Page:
Church sale paves way toward Manchester deal

richmond christian center

UNCI will move its 700-member congregation to Richmond Christian Center on Cowardin Avenue. (BizSense file photo)

A Southside church has unloaded its sanctuary to free up funds ahead of its planned acquisition of a bankrupt Manchester congregation’s real estate holdings.

United Nations Church International last month sold its 18,000-square-foot building at 5200 Midlothian Turnpike for $1.2 million. It paid $470,000 for the property and its 2.4 acres in 2005, according to city records.

The deal, which closed Dec. 15, is part of a plan previously laid out in the federal bankruptcy proceedings of Richmond Christian Center, a separate congregation that is being forced to sell off its portfolio of Manchester real estate, including its 44,000-square-foot main church building at 214 Cowardin Ave.

UNCI agreed to purchase the Manchester real estate for $2.9 million in a court-approved deal designed to end RCC’s years-long slog through bankruptcy and make its creditors whole.

UNCI will move its 700-member congregation to the Cowardin site, where it has held services since September. The two congregations have been in talks of a merger, according to court filings.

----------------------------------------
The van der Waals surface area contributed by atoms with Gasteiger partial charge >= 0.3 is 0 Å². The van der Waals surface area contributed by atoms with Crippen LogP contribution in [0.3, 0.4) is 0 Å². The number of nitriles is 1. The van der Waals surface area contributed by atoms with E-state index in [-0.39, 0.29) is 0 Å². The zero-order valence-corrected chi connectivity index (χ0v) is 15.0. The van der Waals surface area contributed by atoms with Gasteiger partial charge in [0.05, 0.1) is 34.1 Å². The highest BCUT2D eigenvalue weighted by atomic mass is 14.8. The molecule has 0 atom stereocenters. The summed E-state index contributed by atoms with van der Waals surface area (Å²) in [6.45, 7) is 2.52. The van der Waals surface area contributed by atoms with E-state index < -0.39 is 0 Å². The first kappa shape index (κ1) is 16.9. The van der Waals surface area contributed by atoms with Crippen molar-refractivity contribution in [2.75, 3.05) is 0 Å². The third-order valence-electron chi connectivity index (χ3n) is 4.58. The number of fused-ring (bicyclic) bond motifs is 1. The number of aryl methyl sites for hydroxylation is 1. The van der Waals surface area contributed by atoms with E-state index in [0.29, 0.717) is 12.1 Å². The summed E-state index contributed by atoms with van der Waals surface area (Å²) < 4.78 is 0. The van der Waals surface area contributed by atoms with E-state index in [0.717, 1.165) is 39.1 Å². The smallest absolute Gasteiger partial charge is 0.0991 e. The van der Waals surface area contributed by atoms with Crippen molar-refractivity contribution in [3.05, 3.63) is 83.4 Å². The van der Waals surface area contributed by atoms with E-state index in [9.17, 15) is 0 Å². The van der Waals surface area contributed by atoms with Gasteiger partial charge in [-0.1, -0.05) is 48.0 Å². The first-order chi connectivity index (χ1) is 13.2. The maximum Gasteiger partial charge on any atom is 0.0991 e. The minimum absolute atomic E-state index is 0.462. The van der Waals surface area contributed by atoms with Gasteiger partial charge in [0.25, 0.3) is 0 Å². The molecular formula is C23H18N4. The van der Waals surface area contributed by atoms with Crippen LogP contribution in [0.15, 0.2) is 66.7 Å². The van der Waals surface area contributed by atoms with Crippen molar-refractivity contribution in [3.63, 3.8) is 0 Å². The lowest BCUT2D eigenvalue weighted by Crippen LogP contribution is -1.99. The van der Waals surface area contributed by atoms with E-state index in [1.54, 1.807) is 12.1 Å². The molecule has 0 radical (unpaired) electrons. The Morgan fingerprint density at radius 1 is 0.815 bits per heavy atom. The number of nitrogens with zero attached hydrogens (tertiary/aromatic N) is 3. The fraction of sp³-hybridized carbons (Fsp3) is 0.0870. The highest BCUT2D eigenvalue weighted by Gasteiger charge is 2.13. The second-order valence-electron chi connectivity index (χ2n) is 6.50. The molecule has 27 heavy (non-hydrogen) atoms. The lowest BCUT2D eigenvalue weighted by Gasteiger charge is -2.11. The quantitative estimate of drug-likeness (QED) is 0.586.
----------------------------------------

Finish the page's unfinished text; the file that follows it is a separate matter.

As part of its pitch to outbid a local developer for the Manchester holdings, UNCI had to sell its Midlothian Turnpike property by Dec. 15 and put down a $200,000 deposit toward its $2.9 million purchase.

Attorney Kevin Funk meets with an auctioneer inside the RCC in 2015. (BizSense file photo)

Chris Perkins, a LeClairRyan attorney representing RCC’s bankruptcy trustee, said last month the deal with UNCI is still in the works and has not yet closed.

In addition to the Cowardin Avenue church building, which was converted from a car dealership, RCC’s surrounding real estate consists of 16 mostly empty commercial and residential lots and small commercial buildings, totaling about 5 acres with a combined assessed value of $4 million.

Those properties serve as collateral on a loan from Foundation Capital Resources, the lender and main creditor whose renewed efforts to foreclose on the RCC holdings were prompted by the congregation missing revenue marks and falling out of compliance with its court-approved bankruptcy reorganization plan. RCC first fell into bankruptcy in November 2013.

One lingering issue on the docket of RCC’s bankruptcy case is a string of filings from founding pastor Stephen Parson Sr., who has been exiled from the church as part of the bankruptcy process but has continued to argue that he’s the rightful owner of the Manchester real estate.

Parson made several court filings as the year came to a close, primarily stating that he plans to appeal the judge’s approval of the sale to UNCI.

The buyer on UNCI’s Midlothian Turnpike property was Liberation Church International, a local congregation that is currently housed at a smaller building at 2213 National St., just over the Henrico County line in the East End.

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